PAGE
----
“Tell me the names!” said the sergeant. He had Jimmie’s two hands forced up the back of his neck, and was lying over on Jimmie, pushing, pushing. Jimmie was blinded with the pain, his whole being convulsed. It was too horrible, it could not be! Anything, anything to stop it! A voice shrieked in his soul: “Tell! Tell!” But then he thought of the little Jew, pitiful, trusting—no, no, he would not tell! He would never tell! But then what was he to do’? Endure this horror? He could not endure it—it was monstrous!
He would writhe and scream, babble and plead and sob. Perhaps there have been men who have endured torture with dignity, but Jimmie was not one of these. Jimmie was abject, Jimmie was frantic; he did anything, everything he could think of—save one thing, the thing that Perkins kept telling him to do.
This went on until the sergeant was out of breath; that being one disadvantage of the primitive hand-processes of torture to which American police-officials have been reduced by political sentimentalism. The torturer lost his temper, and began to shake and twist at Jimmie’s arms, so that Connor had to warn him—he didn’t want to break anything, of course.
So Perkins said, “Put his head down.” They bent Jimmie over till his head was on the ground, and Grady tied Jimmie’s legs to keep them quiet, and Connor held his neck fast, and Perkins put his foot on the handcuffs and pressed down. By this means he could continue the torture while standing erect and breathing freely, a great relief to him. “Now, damn you!” said he. “I can stay here all night. Come through!”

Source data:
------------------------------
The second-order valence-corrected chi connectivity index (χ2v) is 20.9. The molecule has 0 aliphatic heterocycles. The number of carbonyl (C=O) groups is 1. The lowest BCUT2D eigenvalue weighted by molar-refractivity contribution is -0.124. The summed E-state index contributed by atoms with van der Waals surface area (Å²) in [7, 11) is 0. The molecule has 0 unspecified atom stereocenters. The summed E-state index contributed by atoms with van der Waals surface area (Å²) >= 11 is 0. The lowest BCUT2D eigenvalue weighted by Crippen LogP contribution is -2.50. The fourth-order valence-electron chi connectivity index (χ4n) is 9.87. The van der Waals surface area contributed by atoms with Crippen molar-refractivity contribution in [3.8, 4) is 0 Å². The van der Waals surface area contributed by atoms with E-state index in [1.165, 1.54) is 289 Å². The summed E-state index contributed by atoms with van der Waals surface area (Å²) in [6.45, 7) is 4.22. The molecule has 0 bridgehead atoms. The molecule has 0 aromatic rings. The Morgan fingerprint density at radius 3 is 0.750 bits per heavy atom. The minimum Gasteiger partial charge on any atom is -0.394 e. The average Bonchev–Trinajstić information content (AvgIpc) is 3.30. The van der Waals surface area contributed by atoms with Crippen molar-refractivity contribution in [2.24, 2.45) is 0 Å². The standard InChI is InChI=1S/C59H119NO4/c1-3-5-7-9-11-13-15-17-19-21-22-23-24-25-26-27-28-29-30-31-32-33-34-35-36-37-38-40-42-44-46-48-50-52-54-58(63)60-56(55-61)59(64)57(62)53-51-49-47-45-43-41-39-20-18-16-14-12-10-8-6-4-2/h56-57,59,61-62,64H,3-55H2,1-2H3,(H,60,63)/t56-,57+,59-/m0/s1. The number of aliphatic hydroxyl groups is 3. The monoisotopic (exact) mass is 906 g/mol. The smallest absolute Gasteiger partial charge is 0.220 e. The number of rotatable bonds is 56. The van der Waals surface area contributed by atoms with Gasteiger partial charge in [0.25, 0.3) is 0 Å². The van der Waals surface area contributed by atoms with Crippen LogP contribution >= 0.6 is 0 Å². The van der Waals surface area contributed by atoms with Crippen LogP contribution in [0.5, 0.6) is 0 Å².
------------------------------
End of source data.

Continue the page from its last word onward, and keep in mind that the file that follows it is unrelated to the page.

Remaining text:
Jimmie thought that each moment of pain was the worst. He had never had any idea that pain could endure so long, could burn with such a white and searing flame. He ground his teeth together, he chewed his tongue through, he gound his face upon the stones. Anything for a respite—even a new kind of pain, that he might forget the screaming ache in his shoulders and elbows and wrists. But there was no respite; his spirit was whirled and beaten about in bottomless abysses, and from their depths he heard the voice of Perkins, as from a far-off mountain-top: “Come through! Come through—or you’ll stay like this all night!”
But Jimmie did not stay like that; for Perkins got tired of standing on one foot, and he knew that the Lieutenant was pacing about upstairs, wondering why it took so long to ask a few questions. Jimmie heard the voice from the far-off mountain-top: “This won’t do; we’ll have to string him up for a bit.” And he took from his pocket a strong cord, and tied one end about Jimmie’s two thumbs, and ran the other end over an iron ring in the wall of the dungeon—put there by some agent of the Tsar for use in the cause of democracy. The other two men lifted Jimmie till his feet were off the ground, and then made fast the cord, and Jimmie hung with his full weight from his thumbs, still handcuffed behind his back.